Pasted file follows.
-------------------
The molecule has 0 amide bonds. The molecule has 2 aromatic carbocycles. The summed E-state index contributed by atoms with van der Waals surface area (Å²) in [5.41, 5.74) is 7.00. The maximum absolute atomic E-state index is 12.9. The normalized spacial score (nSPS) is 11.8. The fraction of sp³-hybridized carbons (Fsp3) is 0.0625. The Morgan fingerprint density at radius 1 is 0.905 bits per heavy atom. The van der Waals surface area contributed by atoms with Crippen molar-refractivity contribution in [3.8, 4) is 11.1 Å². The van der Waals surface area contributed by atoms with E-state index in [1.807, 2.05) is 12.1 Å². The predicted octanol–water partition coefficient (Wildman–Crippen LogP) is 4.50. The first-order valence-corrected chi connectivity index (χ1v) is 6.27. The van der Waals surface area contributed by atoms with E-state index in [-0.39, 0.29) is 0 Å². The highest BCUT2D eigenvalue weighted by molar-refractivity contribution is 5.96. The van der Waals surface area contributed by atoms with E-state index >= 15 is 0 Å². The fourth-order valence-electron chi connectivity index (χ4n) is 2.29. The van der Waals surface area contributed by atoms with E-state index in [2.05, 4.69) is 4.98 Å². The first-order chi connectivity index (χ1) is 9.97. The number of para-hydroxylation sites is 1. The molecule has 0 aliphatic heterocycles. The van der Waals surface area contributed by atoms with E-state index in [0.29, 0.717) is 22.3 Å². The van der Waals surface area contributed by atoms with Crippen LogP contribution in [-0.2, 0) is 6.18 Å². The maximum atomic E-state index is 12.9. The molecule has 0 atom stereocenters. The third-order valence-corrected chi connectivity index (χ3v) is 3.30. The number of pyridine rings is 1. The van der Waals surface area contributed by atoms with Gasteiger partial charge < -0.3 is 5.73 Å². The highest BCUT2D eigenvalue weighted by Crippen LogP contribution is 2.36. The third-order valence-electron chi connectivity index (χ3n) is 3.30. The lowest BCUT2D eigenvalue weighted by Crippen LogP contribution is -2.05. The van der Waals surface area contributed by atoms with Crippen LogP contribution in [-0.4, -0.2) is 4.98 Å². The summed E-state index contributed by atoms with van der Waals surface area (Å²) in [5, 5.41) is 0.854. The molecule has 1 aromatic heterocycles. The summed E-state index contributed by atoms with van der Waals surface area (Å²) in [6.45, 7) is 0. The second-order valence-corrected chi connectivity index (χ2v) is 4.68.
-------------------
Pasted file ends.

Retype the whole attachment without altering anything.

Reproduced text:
The molecule has 0 amide bonds. The molecule has 2 aromatic carbocycles. The summed E-state index contributed by atoms with van der Waals surface area (Å²) in [5.41, 5.74) is 7.00. The maximum absolute atomic E-state index is 12.9. The normalized spacial score (nSPS) is 11.8. The fraction of sp³-hybridized carbons (Fsp3) is 0.0625. The Morgan fingerprint density at radius 1 is 0.905 bits per heavy atom. The van der Waals surface area contributed by atoms with Crippen molar-refractivity contribution in [3.8, 4) is 11.1 Å². The van der Waals surface area contributed by atoms with E-state index in [1.807, 2.05) is 12.1 Å². The predicted octanol–water partition coefficient (Wildman–Crippen LogP) is 4.50. The first-order valence-corrected chi connectivity index (χ1v) is 6.27. The van der Waals surface area contributed by atoms with E-state index in [-0.39, 0.29) is 0 Å². The highest BCUT2D eigenvalue weighted by molar-refractivity contribution is 5.96. The van der Waals surface area contributed by atoms with E-state index >= 15 is 0 Å². The fourth-order valence-electron chi connectivity index (χ4n) is 2.29. The van der Waals surface area contributed by atoms with E-state index in [2.05, 4.69) is 4.98 Å². The first-order chi connectivity index (χ1) is 9.97. The number of para-hydroxylation sites is 1. The molecule has 0 aliphatic heterocycles. The van der Waals surface area contributed by atoms with E-state index in [0.29, 0.717) is 22.3 Å². The van der Waals surface area contributed by atoms with Crippen LogP contribution in [-0.2, 0) is 6.18 Å². The maximum atomic E-state index is 12.9. The molecule has 0 atom stereocenters. The third-order valence-corrected chi connectivity index (χ3v) is 3.30. The number of pyridine rings is 1. The van der Waals surface area contributed by atoms with Gasteiger partial charge < -0.3 is 5.73 Å². The highest BCUT2D eigenvalue weighted by Crippen LogP contribution is 2.36. The third-order valence-electron chi connectivity index (χ3n) is 3.30. The lowest BCUT2D eigenvalue weighted by Crippen LogP contribution is -2.05. The van der Waals surface area contributed by atoms with Crippen LogP contribution in [-0.4, -0.2) is 4.98 Å². The summed E-state index contributed by atoms with van der Waals surface area (Å²) in [5, 5.41) is 0.854. The molecule has 1 aromatic heterocycles. The summed E-state index contributed by atoms with van der Waals surface area (Å²) in [6.45, 7) is 0. The second-order valence-corrected chi connectivity index (χ2v) is 4.68.